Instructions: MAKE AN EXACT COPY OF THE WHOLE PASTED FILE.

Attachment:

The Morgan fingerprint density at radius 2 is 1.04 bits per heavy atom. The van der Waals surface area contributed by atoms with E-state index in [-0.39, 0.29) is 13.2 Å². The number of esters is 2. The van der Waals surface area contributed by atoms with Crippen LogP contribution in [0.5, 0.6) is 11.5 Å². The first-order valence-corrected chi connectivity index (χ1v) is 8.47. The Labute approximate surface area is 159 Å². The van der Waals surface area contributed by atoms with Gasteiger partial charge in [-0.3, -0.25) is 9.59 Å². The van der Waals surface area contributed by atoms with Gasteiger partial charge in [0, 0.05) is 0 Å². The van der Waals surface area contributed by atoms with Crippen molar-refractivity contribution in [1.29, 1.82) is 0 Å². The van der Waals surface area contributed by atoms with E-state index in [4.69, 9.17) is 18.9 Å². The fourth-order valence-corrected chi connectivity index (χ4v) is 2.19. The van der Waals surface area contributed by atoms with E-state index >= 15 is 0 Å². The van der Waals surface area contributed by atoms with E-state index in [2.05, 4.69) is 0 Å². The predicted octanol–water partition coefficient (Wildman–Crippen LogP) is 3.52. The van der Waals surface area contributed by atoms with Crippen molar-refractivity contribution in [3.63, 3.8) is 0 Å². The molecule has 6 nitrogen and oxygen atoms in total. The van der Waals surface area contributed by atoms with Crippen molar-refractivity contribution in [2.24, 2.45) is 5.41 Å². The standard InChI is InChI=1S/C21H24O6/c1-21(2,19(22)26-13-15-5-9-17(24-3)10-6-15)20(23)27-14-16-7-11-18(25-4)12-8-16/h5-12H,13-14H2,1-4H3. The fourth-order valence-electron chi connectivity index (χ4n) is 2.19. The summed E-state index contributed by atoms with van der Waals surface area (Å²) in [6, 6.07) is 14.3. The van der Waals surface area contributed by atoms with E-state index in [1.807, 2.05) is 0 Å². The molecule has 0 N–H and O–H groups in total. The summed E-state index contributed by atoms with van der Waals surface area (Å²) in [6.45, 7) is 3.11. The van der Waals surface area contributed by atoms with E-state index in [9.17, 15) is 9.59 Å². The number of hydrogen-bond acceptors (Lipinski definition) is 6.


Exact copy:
The Morgan fingerprint density at radius 2 is 1.04 bits per heavy atom. The van der Waals surface area contributed by atoms with E-state index in [-0.39, 0.29) is 13.2 Å². The number of esters is 2. The van der Waals surface area contributed by atoms with Crippen LogP contribution in [0.5, 0.6) is 11.5 Å². The first-order valence-corrected chi connectivity index (χ1v) is 8.47. The Labute approximate surface area is 159 Å². The van der Waals surface area contributed by atoms with Gasteiger partial charge in [-0.3, -0.25) is 9.59 Å². The van der Waals surface area contributed by atoms with Gasteiger partial charge in [0, 0.05) is 0 Å². The van der Waals surface area contributed by atoms with Crippen molar-refractivity contribution in [1.29, 1.82) is 0 Å². The van der Waals surface area contributed by atoms with E-state index in [4.69, 9.17) is 18.9 Å². The fourth-order valence-corrected chi connectivity index (χ4v) is 2.19. The van der Waals surface area contributed by atoms with E-state index >= 15 is 0 Å². The van der Waals surface area contributed by atoms with E-state index in [2.05, 4.69) is 0 Å². The predicted octanol–water partition coefficient (Wildman–Crippen LogP) is 3.52. The van der Waals surface area contributed by atoms with Crippen molar-refractivity contribution in [3.63, 3.8) is 0 Å². The molecule has 6 nitrogen and oxygen atoms in total. The van der Waals surface area contributed by atoms with Crippen molar-refractivity contribution in [2.24, 2.45) is 5.41 Å². The standard InChI is InChI=1S/C21H24O6/c1-21(2,19(22)26-13-15-5-9-17(24-3)10-6-15)20(23)27-14-16-7-11-18(25-4)12-8-16/h5-12H,13-14H2,1-4H3. The fourth-order valence-electron chi connectivity index (χ4n) is 2.19. The summed E-state index contributed by atoms with van der Waals surface area (Å²) in [6, 6.07) is 14.3. The van der Waals surface area contributed by atoms with E-state index in [1.807, 2.05) is 0 Å². The molecule has 0 N–H and O–H groups in total. The summed E-state index contributed by atoms with van der Waals surface area (Å²) in [6.45, 7) is 3.11. The van der Waals surface area contributed by atoms with E-state index in [9.17, 15) is 9.59 Å². The number of hydrogen-bond acceptors (Lipinski definition) is 6.